Eagles Insider

The assistant coach who played a huge role in Ertz's return

Eagles Insider

He’s the unsung hero of Zach Ertz’s return to the Eagles, a return that seemed awfully improbable just a few months ago.

Let’s be honest. Ertz belongs here. He’s an all-time great Eagle, a record-setting tight end, a dude who wears his heart on his sleeve and loves this franchise and this city so much that he broke down crying in a press conference in January talking about the prospect of leaving.

But he belongs here not just because of the legendary plays in the Super Bowl or the 561 receptions or the three Pro Bowls, but because the Eagles are a better team with No. 86 in an Eagles uniform. And Jalen Hurts is a better quarterback when he has a 3rd-and-5 machine to throw to.

This all seemed like such a long-shot when last season ended. No way he’d be back.

Ertz was bitter at the front office for a contract negotiation that turned ugly, he felt disrespected by Howie Roseman, he made it clear he wanted out and if a premium draft pick was offered up, Roseman presumably would have pulled the trigger on a trade.

The months went by. Nothing happened.

Then Ertz had a terrific training camp, and when he spoke Wednesday, he seemed happy — even overjoyed — to be coming back for a ninth season here.

And it’s fair to wonder how we got to this point.

Remember this name: Jason Michael.

Michael played for legendary Jack Harbaugh at Western Kentucky and quarterbacked the Hilltoppers to the 2002 NCAA Division 1-AA national title. He’s been an NFL assistant for 16 of the last 17 years, and when Nick Sirianni got the Eagles’ head coaching job he brought Michael with him from Indy.


"In my opinion we've got the best tight end coach in the NFL in Jason Michael," Sirianni said Tuesday. 

Michael and Ertz had never met before this spring. They had no relationship.

But soon after Michael got here, he began calling Ertz just to talk football and make sure Ertz knew how much he wanted to work with him.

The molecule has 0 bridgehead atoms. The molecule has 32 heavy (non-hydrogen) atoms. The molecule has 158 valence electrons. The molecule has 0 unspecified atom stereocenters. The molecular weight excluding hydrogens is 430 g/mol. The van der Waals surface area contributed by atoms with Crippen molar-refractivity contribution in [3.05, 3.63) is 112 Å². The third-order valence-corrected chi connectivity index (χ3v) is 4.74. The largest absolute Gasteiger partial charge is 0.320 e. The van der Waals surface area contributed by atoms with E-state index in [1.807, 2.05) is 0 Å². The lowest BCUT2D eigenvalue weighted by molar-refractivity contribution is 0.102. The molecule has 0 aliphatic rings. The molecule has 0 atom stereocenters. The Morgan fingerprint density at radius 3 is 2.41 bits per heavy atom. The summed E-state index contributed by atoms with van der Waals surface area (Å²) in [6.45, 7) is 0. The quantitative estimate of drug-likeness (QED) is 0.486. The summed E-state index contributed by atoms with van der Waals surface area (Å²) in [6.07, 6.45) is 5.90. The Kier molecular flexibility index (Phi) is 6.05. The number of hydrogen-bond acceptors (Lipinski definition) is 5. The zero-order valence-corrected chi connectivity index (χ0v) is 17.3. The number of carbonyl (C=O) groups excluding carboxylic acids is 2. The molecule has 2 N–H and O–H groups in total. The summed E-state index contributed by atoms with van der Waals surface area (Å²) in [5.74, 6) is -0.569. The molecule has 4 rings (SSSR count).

“For me, I just want to make sure that those lines of communication are open,” Michael said in June. “I respect Zach Ertz as a player. … I have great respect for him. He’s played winning football at a high level for a long time.

“I look forward to an opportunity to work with him, hopefully, as it goes forward. Just want to make sure that there’s communication there."

That was the first we heard of any communication between the Eagles and Ertz, who skipped the Eagles’ spring minicamps.

And it turned out to be a critical step in the Eagles and Ertz mending relations.

It shouldn’t be surprising that one of Sirianni’s coaches was so proactive about keeping the lines of communication open with a disgruntled player. Sirianni is a big believer in communication and connecting. 

One of his first major achievements as head coach here was convincing the veteran players — who had already announced they were skipping minicamps — to participate in a series of scaled-down spring workouts. 

For a rookie coach to reach guys like Fletcher Cox, Jason Kelce and Brandon Graham is impressive. And for a new position coach to connect so quickly with a three-time Pro Bowler like Ertz is impressive as well.

Michael didn’t know Ertz. Ertz didn’t know Michael. But they found some common ground, and those spring-time conversations were at least part of a massive thaw in relations between the Eagles and one of their all-time greats.

A thaw that led to him spending his ninth season with the Eagles.

It speaks awfully highly of Michael that in literally his first few weeks on a new job he was able to make such a difference.

“A lot of people had raved about him, particularly Trey Burton, one of my best friends — he was in my wedding — and he loves the guy,” Ertz said Wednesday. “And he’s been so good for me mentally during this time.”

Coaching is about X’s and O’s, it’s about teaching technique, it’s about figuring out what the team on the other sideline is thinking. 

But it’s also about people, and when you have good people in your building, something like this can happen.

No matter how unlikely it once seemed. 

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